Saturday, December 02, 2006

In Detroit: Carpenters corruption is centralized and efficient

Union Democracy Review #164
According to the Detroit News Ralph Mabry, executive secretary treasurer of the Michigan Regional Council of Carpenters, was sentenced to two years in prison and a $50,000 fine for receiving $127,000 from contractors in discounts toward building his $803,000 home. His assistant was sentenced to a year and a day plus a $3,000 fine.

There's something special about this case. As executive secretary treasurer of this regional council, which represents 23,000 carpenters statewide, he was endowed with authoritarian power that insulated him from membership control and gave him near-dictatorial control over all local affiliates and staff members, local or regional. In justifying the reorganization of the union and combining all locals under all-powerful executive secretaries, International President Douglas McCarron argued that such a super-centralized system was imperative to end petty corruption in the union and to make the union more effective in meeting the great challenges of our epoch.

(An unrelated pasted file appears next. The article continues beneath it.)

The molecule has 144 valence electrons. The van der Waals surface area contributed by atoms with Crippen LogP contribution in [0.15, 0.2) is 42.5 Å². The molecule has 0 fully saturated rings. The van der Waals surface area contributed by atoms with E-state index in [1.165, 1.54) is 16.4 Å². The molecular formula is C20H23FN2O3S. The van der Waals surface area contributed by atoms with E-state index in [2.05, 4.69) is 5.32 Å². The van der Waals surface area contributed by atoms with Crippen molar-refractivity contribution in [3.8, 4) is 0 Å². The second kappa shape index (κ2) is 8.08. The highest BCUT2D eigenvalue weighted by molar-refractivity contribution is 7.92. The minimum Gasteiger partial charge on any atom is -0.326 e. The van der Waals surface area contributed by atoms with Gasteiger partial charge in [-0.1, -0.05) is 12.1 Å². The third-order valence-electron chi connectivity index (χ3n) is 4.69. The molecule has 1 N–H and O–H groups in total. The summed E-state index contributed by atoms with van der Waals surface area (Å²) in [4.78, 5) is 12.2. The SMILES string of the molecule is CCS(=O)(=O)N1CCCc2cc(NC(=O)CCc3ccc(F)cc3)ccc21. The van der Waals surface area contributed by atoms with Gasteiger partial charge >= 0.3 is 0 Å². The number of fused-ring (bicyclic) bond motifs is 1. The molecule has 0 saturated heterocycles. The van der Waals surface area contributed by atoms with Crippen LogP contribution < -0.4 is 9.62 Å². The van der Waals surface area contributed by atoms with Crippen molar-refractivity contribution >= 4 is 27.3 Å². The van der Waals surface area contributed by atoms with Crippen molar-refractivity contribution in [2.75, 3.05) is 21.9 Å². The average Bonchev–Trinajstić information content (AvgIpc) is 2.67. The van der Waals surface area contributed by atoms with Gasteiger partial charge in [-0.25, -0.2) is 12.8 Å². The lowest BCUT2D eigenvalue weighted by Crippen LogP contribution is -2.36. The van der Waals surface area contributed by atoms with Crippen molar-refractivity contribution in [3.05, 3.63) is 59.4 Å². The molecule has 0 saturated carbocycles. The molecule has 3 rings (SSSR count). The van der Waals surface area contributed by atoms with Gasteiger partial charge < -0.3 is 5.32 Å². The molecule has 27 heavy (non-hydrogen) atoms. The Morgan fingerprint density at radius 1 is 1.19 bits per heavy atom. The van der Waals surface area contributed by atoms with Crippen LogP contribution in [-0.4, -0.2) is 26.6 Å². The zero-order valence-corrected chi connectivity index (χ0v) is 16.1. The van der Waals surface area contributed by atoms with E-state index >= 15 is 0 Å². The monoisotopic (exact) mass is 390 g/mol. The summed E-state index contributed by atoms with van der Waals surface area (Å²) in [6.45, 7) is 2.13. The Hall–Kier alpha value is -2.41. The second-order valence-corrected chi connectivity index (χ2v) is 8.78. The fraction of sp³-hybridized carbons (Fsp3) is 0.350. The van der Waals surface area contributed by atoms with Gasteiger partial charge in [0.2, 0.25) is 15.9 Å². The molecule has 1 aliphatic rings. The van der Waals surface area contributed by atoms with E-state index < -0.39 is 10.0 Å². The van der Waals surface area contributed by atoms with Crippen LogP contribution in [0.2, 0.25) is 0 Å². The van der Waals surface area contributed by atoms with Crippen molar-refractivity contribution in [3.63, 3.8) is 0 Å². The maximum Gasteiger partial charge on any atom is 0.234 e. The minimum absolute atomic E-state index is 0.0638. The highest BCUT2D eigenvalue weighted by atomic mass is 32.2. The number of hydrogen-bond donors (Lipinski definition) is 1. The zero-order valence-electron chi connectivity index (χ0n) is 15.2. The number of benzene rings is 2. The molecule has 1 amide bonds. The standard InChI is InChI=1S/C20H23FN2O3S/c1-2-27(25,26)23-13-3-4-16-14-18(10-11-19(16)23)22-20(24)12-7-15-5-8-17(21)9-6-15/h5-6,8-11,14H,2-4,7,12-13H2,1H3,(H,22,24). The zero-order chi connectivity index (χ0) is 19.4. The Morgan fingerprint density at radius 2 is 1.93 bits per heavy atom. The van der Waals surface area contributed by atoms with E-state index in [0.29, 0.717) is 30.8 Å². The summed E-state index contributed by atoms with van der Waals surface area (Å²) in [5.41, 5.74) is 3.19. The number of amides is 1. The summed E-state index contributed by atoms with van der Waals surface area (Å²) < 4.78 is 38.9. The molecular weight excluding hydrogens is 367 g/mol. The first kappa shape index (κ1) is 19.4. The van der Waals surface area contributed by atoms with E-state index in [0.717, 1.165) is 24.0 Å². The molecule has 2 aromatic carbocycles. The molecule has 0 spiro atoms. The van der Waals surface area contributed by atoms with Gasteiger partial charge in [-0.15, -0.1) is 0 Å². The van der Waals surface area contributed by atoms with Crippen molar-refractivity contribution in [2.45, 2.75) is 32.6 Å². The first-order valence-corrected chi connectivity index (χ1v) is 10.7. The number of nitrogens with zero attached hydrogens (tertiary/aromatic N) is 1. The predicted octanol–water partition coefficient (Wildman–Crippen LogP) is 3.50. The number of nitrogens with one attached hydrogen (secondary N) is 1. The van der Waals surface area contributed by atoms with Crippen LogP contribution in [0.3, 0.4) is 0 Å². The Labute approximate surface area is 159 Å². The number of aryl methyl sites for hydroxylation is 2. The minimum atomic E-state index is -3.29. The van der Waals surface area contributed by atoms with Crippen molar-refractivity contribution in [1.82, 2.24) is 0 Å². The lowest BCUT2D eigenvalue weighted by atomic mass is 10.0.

In one odd, limited but not unanticipated way, McCarron was right. Petty local corruption seems to have been replaced, at least in Michigan, by more efficient, centralized corruption at a higher level.

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